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Author Topic: pin output level after analogWrite() on non PWM pins  (Read 1296 times)
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(not sure if this has been discussed in the past)
Currently with analogWrite() if you pass a value of 0 you get a LOW and if you pass 255 you get a HIGH
and any value in between you get PWM.
The question is how to handle non pwm pins.

Currently the code will set the pin to LOW for any values less than 128 and HIGH for any values above 127.
based on this code in wiring_analog.c
Code:
case NOT_ON_TIMER:
default:
if (val < 128) {
digitalWrite(pin, LOW);
} else {
digitalWrite(pin, HIGH);
}

While I am very mindful of backward compatibility and always want to try to preserve it, I'm curious
on peoples thoughts on this existing behavior.
While it seems logical and useful at first, I find it very unhelpful in some real world situations.

In some cases it would be preferred that the code not attempt to "dim" half way through but
rather simply keep the pin HIGH for all values other than 0 as "dimming" (pwm)  is simply not supported
on that pin.


For example, if using a pin to control a backlight on a lcd.
If the user writes code that supports dimming of the backlight, then the current behavior causes issues
because the sketch doesn't really know (and shouldn't really have to know) whether the pin supports pwm.
So now if the sketch asks for half brightness (which might be a value of 127) then the backlight is off.
The sketch has no way of knowing.
In this situation it would preferred that the pin remain high.

This extends to libraries as well. For example, suppose a library is trying to implement the
lcd 1.0 http://arduino.cc/playground/Code/LCDAPI
The setBacklight() api call is defined to dim the backlight if it can but if it can't then it is full
bright until it is "off" with a value of 0.

To implement this kind of thing is very messy given the way the analogWrite() API functions today.

It may just be me but I was surprised the first time I ran into this as I saw the LED on the
arduino go off half way through the pwm values. I had to look up that it wasn't a pwm pin and
then look at the analogWrite() code to see that non pwm pins turn off half way through.
I was expecting a non pwm to not "dim" and stay on vs turn off half way through as staying on seemed
more logical/natural to me when pwm can't be done.

My suggestion would be to alter the analog_write() code to leave the pin HIGH until a value of 0
is specified for non pwm pins by changing the code to this:
Code:
default:
if (val) {
digitalWrite(pin,HIGH);
} else {
digitalWrite(pin, LOW);
}

This would change the behavior to leave the pin HIGH until it turned off with a 0
on non PWM pins which ensures that the output is not turned off for half the pwm values.

But this has backward compatibility issues as it is changing behavior.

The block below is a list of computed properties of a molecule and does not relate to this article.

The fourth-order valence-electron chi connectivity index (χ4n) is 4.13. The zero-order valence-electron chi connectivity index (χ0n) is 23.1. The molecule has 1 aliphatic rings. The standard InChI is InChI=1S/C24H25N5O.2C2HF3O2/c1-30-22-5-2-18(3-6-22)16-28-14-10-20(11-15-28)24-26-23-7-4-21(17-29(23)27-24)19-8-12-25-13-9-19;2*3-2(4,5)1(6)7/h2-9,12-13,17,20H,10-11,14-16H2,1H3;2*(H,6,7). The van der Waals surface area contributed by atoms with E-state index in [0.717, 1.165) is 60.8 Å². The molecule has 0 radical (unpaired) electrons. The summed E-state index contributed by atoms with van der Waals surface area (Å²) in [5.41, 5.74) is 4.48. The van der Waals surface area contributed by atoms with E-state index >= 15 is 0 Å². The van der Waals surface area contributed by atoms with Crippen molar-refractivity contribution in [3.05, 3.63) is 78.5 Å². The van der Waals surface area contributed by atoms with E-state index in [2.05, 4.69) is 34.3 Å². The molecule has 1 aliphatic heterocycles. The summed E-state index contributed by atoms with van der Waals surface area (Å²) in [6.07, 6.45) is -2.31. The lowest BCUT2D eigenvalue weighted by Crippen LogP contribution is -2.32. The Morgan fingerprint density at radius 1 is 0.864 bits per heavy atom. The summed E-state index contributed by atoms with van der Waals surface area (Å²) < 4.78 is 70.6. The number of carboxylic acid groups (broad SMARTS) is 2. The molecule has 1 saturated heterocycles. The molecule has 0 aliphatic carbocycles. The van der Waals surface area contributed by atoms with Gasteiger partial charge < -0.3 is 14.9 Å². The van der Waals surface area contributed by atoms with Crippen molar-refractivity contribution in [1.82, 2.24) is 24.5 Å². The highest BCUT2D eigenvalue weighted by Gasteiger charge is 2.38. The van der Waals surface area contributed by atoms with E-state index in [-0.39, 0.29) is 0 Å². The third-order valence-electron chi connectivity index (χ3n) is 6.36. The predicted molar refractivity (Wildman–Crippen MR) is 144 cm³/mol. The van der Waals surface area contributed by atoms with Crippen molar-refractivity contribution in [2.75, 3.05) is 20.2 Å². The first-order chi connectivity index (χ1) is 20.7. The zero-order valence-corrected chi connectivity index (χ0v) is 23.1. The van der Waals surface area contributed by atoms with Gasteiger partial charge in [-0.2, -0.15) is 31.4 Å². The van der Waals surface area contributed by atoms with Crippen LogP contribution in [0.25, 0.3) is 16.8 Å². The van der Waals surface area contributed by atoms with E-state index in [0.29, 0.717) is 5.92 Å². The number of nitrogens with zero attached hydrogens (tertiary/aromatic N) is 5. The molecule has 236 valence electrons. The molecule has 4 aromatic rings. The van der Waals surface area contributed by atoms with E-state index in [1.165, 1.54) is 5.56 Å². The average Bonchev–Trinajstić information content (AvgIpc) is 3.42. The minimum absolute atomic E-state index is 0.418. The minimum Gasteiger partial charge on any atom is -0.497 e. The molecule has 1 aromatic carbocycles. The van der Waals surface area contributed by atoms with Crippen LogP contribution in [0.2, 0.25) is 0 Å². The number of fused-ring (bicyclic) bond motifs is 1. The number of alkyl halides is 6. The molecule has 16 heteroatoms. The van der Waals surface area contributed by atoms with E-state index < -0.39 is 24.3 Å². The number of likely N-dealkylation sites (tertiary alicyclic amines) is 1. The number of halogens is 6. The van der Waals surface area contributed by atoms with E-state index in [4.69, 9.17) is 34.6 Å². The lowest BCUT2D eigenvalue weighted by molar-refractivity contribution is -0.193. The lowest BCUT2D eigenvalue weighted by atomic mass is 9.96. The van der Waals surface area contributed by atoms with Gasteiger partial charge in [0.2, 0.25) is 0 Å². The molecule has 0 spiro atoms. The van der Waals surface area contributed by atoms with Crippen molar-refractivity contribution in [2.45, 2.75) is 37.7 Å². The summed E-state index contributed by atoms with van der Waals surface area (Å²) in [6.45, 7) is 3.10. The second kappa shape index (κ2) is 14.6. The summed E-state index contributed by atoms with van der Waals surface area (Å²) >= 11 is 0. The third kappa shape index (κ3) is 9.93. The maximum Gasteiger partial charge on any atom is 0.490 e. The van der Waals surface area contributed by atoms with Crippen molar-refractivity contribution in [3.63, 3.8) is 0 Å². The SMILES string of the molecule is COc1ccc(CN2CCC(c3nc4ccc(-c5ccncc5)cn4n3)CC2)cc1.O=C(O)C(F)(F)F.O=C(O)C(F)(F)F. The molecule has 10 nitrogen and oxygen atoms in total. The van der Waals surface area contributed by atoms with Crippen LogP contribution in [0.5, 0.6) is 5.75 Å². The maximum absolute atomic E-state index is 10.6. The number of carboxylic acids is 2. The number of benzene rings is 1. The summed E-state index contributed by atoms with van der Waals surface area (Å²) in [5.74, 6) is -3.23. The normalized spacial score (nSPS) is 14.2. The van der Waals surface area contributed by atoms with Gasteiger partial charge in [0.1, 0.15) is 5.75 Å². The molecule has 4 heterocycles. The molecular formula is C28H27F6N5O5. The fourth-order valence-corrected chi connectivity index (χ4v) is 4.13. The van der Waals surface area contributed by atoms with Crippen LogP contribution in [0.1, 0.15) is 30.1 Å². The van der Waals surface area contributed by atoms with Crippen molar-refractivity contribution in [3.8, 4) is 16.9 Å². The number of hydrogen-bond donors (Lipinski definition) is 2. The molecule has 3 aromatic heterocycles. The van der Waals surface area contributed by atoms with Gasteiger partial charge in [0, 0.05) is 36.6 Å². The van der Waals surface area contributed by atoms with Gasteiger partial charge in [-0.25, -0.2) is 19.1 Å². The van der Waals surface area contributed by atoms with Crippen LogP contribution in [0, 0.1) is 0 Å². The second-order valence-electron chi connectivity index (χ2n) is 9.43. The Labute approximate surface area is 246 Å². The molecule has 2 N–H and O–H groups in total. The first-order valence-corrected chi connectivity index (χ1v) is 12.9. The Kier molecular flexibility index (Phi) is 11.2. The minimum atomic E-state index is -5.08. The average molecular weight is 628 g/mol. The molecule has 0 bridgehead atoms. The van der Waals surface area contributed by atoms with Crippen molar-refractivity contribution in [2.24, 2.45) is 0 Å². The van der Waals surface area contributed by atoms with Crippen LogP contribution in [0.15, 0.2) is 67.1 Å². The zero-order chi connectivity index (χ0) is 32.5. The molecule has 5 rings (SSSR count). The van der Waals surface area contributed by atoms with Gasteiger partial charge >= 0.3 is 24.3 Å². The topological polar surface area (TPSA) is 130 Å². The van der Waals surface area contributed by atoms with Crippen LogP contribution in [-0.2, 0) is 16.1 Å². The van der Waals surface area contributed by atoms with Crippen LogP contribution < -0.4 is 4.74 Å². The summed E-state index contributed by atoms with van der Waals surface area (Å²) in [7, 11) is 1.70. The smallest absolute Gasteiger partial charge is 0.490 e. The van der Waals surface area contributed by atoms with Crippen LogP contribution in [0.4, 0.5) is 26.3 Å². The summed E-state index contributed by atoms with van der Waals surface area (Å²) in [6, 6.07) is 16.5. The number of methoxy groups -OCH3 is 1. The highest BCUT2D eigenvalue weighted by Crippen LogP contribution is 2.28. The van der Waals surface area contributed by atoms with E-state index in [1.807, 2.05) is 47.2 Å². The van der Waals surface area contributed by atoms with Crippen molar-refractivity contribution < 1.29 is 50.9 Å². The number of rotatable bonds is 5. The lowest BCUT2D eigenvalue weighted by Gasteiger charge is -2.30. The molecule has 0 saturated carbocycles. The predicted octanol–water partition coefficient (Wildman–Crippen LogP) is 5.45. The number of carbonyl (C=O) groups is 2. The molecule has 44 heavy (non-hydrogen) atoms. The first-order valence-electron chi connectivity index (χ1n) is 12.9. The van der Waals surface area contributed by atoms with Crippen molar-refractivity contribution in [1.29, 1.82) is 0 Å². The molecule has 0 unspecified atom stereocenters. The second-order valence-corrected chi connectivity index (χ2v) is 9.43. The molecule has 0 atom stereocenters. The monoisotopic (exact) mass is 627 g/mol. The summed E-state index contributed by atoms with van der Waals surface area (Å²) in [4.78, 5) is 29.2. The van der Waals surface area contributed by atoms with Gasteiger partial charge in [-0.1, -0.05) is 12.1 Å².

So my questions are:
What do other folks think of this?
Have you seen real world cases where the existing behavior (pin LOW for values 127 and below) was needed
or preferred over leaving the pin HIGH for all values other than 0?

--- bill





« Last Edit: March 03, 2012, 01:42:37 pm by bperrybap » Logged

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This kind of "opaque" behavior is distasteful to me. There should be no analogWrite() support on pins that don't have PWM...end of story.

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This kind of "opaque" behavior is distasteful to me. There should be no analogWrite() support on pins that don't have PWM...end of story.

--
The Flexible MIDI Shield: MIDI IN/OUT, stacking headers, your choice of I/O pins

ok, that's one opinion.
And you could also take that logic 1 step further and say:
There should be no  analogWrite() on pins that don't have analog voltage outputs ... end of story
as well. It should have been pwmWrite() instead.
(Or even better been extensions to digitalWrite() to include pwm values as well as simple HIGH/LOW values)
But that wasn't what I was asking.

The question becomes what is the behavior of least surprise given the existing analogWrite() API
when trying to set a PWM value to a non PWM pin?

Leave it HIGH for all values other than 0 or the existing behavior of turning it off for the lower
half of the PWM values?


--- bill
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The behavior of least surprise, then, is to leave it the way it is for compatibility with existing code. Short of changing analogWrite()-->pwmWrite() and disallowing it on pins that don't support PWM, I don't think changing analogWrite() has enough importance to justify backwards incompatibility.

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I'd still like to hear from anyone that needs or wants the existing behavior vs
leaving the pin HIGH unless a 0 value is specified.